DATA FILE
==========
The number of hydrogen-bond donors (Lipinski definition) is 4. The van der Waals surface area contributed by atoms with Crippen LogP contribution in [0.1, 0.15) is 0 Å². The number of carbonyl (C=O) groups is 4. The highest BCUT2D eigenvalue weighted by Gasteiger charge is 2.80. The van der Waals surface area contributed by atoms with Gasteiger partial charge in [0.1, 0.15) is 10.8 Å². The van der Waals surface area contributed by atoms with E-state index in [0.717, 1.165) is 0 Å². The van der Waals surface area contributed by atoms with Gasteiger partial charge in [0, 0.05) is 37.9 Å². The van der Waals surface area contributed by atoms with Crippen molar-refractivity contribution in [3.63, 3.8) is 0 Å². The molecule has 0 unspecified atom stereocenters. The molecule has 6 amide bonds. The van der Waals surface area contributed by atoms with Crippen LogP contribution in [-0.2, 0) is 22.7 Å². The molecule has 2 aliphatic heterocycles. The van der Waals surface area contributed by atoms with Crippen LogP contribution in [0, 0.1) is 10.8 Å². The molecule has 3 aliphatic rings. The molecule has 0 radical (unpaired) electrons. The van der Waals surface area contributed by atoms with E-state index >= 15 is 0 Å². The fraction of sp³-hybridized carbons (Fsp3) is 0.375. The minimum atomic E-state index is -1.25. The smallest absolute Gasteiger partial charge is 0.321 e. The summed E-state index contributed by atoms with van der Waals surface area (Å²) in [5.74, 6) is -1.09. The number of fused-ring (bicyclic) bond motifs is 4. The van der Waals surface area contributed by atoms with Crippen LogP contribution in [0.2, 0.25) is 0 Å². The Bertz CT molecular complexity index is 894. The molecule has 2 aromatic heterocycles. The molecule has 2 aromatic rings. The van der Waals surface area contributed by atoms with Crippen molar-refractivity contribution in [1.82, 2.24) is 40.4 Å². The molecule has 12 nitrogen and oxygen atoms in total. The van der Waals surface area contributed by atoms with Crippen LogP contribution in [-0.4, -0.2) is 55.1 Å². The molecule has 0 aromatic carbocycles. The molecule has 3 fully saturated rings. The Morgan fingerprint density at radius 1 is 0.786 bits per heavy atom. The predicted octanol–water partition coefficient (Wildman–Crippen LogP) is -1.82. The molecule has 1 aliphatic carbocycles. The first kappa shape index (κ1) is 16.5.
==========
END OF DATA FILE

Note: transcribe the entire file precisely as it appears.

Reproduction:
The number of hydrogen-bond donors (Lipinski definition) is 4. The van der Waals surface area contributed by atoms with Crippen LogP contribution in [0.1, 0.15) is 0 Å². The number of carbonyl (C=O) groups is 4. The highest BCUT2D eigenvalue weighted by Gasteiger charge is 2.80. The van der Waals surface area contributed by atoms with Gasteiger partial charge in [0.1, 0.15) is 10.8 Å². The van der Waals surface area contributed by atoms with E-state index in [0.717, 1.165) is 0 Å². The van der Waals surface area contributed by atoms with Gasteiger partial charge in [0, 0.05) is 37.9 Å². The van der Waals surface area contributed by atoms with Crippen molar-refractivity contribution in [3.63, 3.8) is 0 Å². The molecule has 0 unspecified atom stereocenters. The molecule has 6 amide bonds. The van der Waals surface area contributed by atoms with Crippen LogP contribution in [-0.2, 0) is 22.7 Å². The molecule has 2 aliphatic heterocycles. The van der Waals surface area contributed by atoms with Crippen LogP contribution in [0, 0.1) is 10.8 Å². The molecule has 3 aliphatic rings. The molecule has 0 radical (unpaired) electrons. The van der Waals surface area contributed by atoms with E-state index >= 15 is 0 Å². The fraction of sp³-hybridized carbons (Fsp3) is 0.375. The minimum atomic E-state index is -1.25. The smallest absolute Gasteiger partial charge is 0.321 e. The summed E-state index contributed by atoms with van der Waals surface area (Å²) in [5.74, 6) is -1.09. The number of fused-ring (bicyclic) bond motifs is 4. The van der Waals surface area contributed by atoms with Crippen LogP contribution in [0.2, 0.25) is 0 Å². The Bertz CT molecular complexity index is 894. The molecule has 2 aromatic heterocycles. The molecule has 2 aromatic rings. The van der Waals surface area contributed by atoms with Crippen molar-refractivity contribution in [1.82, 2.24) is 40.4 Å². The molecule has 12 nitrogen and oxygen atoms in total. The van der Waals surface area contributed by atoms with Crippen LogP contribution in [-0.4, -0.2) is 55.1 Å². The molecule has 0 aromatic carbocycles. The molecule has 3 fully saturated rings. The Morgan fingerprint density at radius 1 is 0.786 bits per heavy atom. The predicted octanol–water partition coefficient (Wildman–Crippen LogP) is -1.82. The molecule has 1 aliphatic carbocycles. The first kappa shape index (κ1) is 16.5.